Developers rely on application performance management (APM) tools to determine how their applications perform pre- and post-deployment.

Traditionally, APM tools, like many other applications before the rise of SaaS (Software-as-a-solution) solutions, were deployed on servers and developer machines. However, as SaaS solutions became more popular, these tools transitioned to the cloud.

As with any SaaS application, cloud-based APM offers several advantages over on-premise software. There is no need to acquire new hardware to host the APM tool, and management of the APM tool itself is left in the hands of the vendor. All the developer has to do is open the tool on a browser and monitor an application from there.

Retrace APM SaaS – How Good is It?

Retrace from Stackify is one such SaaS APM solution. Aside from. NET, Retrace, also supports Java.

Note: for .NET or Java developers who want a more powerful profiler than what they have right now, Prefix, another Stackify product, allows you to understand what your code is doing and how long it takes to process a web request. The prefix is free software – you may try it on your developer workstation at any time.

Retrace supports single-sign-on via SAML, Two-Factor Authentication, and allows for granular security roles to keep your applications protected. To start using Retrace, just install the Stackify APM+ agent on the server hosting your application. Once the APM+ agent is installed on the server and turned on, profiling data for the app is transmitted to Stackify.

Let us take a more detailed look at how Retrace profiles your code.

On the Dashboard, the applications being monitored are listed. To the right are a summary of the available information on the application, e.g., type, instances, requests per minute, satisfaction rating, errors per minute, features, and alerts.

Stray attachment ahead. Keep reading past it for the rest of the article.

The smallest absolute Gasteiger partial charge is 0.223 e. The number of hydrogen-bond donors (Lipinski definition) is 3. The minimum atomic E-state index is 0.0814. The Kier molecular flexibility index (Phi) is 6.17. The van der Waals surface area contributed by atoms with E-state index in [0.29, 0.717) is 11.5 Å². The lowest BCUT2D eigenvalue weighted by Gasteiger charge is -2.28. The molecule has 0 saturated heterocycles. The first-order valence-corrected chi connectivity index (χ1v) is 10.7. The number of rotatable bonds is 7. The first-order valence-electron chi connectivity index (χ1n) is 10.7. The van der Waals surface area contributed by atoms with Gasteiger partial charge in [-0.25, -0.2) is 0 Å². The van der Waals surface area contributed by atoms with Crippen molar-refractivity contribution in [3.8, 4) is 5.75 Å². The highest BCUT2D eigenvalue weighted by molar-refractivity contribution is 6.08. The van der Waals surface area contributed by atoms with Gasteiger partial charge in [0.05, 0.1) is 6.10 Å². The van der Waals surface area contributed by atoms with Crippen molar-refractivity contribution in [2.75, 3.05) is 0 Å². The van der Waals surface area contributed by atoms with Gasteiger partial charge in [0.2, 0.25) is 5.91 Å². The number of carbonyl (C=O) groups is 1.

Click the application name to display more detailed monitoring information about the application.

Point your cursor over a graph to get more detailed information related to the graph.

Going back to the Dashboard, under Features, icons denote the presence of errors, logs, and APM+ data for the application. Click an icon to bring up more detailed information.

The screenshot below shows the performance data for the application that appears when you clicked the APM+ data icon.

Again, pointing your cursor over an area on the graph displays more detailed information about the particular area.

Below is a screenshot showing the health of your server and application at a glance, highlighting the server load (CPU and memory usage) and server alerts; key transactions regarding requests per minute, satisfaction score, and transaction alerts; and errors, including errors per minute and total errors in the last hour.

Below is a screenshot showing more detailed information about errors in the application.

The next screenshot shows the available logs for the application. You can filter for host/server name (if you have more than one server being monitored), log level, or log type, as well as by the hour, specific date, and a date range.

There are also links to alerts and notifications on the top right, which are particularly useful for troubleshooting.

Conclusion

Overall, Retrace does a good job of showing where actual errors occur, and the number of times the error occurred. Moreover, the documentation is excellent, allowing you to get started using the system with minimal hassle.

The wealth of information it generates proves useful for anyone monitoring the health and performance of their applications.

Given its powerful features, comparable if not better than other commercial software in the market, and the reasonable license fees, which are way cheaper than those of its competitors, you owe it to yourself to give it a try now.